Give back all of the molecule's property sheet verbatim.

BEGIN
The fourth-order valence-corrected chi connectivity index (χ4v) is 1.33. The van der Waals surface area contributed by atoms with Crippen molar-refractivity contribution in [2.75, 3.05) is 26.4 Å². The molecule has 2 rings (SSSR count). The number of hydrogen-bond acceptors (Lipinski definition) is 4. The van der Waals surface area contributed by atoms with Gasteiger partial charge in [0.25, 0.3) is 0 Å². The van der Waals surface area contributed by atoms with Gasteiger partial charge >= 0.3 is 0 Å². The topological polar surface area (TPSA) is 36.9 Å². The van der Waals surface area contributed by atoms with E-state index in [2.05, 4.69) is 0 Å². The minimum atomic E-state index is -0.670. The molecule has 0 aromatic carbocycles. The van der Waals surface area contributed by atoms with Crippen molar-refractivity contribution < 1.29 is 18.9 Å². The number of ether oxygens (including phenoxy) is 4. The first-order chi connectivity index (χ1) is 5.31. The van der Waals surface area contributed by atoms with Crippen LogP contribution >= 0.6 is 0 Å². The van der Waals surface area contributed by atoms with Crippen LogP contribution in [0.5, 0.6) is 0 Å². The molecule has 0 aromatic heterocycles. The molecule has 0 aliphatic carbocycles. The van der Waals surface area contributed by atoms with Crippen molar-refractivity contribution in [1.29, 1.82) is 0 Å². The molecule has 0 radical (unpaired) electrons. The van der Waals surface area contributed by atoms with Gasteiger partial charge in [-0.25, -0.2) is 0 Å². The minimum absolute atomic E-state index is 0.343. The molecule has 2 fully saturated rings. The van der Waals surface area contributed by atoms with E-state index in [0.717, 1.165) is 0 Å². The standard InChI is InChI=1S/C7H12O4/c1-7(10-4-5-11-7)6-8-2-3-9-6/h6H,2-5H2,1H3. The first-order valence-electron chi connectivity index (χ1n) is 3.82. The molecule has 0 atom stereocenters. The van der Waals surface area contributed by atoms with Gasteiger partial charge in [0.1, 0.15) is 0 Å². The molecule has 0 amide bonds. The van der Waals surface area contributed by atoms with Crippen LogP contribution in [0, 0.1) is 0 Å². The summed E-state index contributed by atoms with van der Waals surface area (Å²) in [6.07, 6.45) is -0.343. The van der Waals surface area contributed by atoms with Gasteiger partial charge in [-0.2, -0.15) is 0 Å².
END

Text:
The fourth-order valence-corrected chi connectivity index (χ4v) is 1.33. The van der Waals surface area contributed by atoms with Crippen molar-refractivity contribution in [2.75, 3.05) is 26.4 Å². The molecule has 2 rings (SSSR count). The number of hydrogen-bond acceptors (Lipinski definition) is 4. The van der Waals surface area contributed by atoms with Gasteiger partial charge in [0.25, 0.3) is 0 Å². The van der Waals surface area contributed by atoms with Gasteiger partial charge >= 0.3 is 0 Å². The topological polar surface area (TPSA) is 36.9 Å². The van der Waals surface area contributed by atoms with E-state index in [2.05, 4.69) is 0 Å². The minimum atomic E-state index is -0.670. The molecule has 0 aromatic carbocycles. The van der Waals surface area contributed by atoms with Crippen molar-refractivity contribution < 1.29 is 18.9 Å². The number of ether oxygens (including phenoxy) is 4. The first-order chi connectivity index (χ1) is 5.31. The van der Waals surface area contributed by atoms with Crippen LogP contribution >= 0.6 is 0 Å². The van der Waals surface area contributed by atoms with Crippen LogP contribution in [0.5, 0.6) is 0 Å². The molecule has 0 aromatic heterocycles. The molecule has 0 aliphatic carbocycles. The van der Waals surface area contributed by atoms with Crippen molar-refractivity contribution in [1.29, 1.82) is 0 Å². The molecule has 0 radical (unpaired) electrons. The van der Waals surface area contributed by atoms with Gasteiger partial charge in [-0.25, -0.2) is 0 Å². The minimum absolute atomic E-state index is 0.343. The molecule has 2 fully saturated rings. The van der Waals surface area contributed by atoms with E-state index in [0.717, 1.165) is 0 Å². The standard InChI is InChI=1S/C7H12O4/c1-7(10-4-5-11-7)6-8-2-3-9-6/h6H,2-5H2,1H3. The first-order valence-electron chi connectivity index (χ1n) is 3.82. The molecule has 0 atom stereocenters. The van der Waals surface area contributed by atoms with Gasteiger partial charge in [0.1, 0.15) is 0 Å². The molecule has 0 amide bonds. The van der Waals surface area contributed by atoms with Crippen LogP contribution in [0, 0.1) is 0 Å². The summed E-state index contributed by atoms with van der Waals surface area (Å²) in [6.07, 6.45) is -0.343. The van der Waals surface area contributed by atoms with Gasteiger partial charge in [-0.2, -0.15) is 0 Å².